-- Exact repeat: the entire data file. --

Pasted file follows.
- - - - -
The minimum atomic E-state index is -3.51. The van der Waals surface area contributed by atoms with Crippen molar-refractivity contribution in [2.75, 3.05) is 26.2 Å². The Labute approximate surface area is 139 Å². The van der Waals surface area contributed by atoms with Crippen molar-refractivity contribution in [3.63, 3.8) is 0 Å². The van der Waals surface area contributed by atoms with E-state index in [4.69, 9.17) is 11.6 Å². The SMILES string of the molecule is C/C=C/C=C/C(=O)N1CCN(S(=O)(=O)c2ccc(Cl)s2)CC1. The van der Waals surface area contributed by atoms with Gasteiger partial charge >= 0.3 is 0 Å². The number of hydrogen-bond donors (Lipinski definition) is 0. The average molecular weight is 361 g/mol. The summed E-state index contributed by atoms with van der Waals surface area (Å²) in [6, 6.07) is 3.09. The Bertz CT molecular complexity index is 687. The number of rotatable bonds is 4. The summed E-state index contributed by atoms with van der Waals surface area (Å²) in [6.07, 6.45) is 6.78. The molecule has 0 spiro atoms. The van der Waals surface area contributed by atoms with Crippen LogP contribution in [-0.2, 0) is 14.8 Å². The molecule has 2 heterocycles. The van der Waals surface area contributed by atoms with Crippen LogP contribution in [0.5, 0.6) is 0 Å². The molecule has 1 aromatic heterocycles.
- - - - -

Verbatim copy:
The minimum atomic E-state index is -3.51. The van der Waals surface area contributed by atoms with Crippen molar-refractivity contribution in [2.75, 3.05) is 26.2 Å². The Labute approximate surface area is 139 Å². The van der Waals surface area contributed by atoms with Crippen molar-refractivity contribution in [3.63, 3.8) is 0 Å². The van der Waals surface area contributed by atoms with E-state index in [4.69, 9.17) is 11.6 Å². The SMILES string of the molecule is C/C=C/C=C/C(=O)N1CCN(S(=O)(=O)c2ccc(Cl)s2)CC1. The van der Waals surface area contributed by atoms with Gasteiger partial charge >= 0.3 is 0 Å². The number of hydrogen-bond donors (Lipinski definition) is 0. The average molecular weight is 361 g/mol. The summed E-state index contributed by atoms with van der Waals surface area (Å²) in [6, 6.07) is 3.09. The Bertz CT molecular complexity index is 687. The number of rotatable bonds is 4. The summed E-state index contributed by atoms with van der Waals surface area (Å²) in [6.07, 6.45) is 6.78. The molecule has 0 spiro atoms. The van der Waals surface area contributed by atoms with Crippen LogP contribution in [-0.2, 0) is 14.8 Å². The molecule has 2 heterocycles. The van der Waals surface area contributed by atoms with Crippen LogP contribution in [0.5, 0.6) is 0 Å². The molecule has 1 aromatic heterocycles.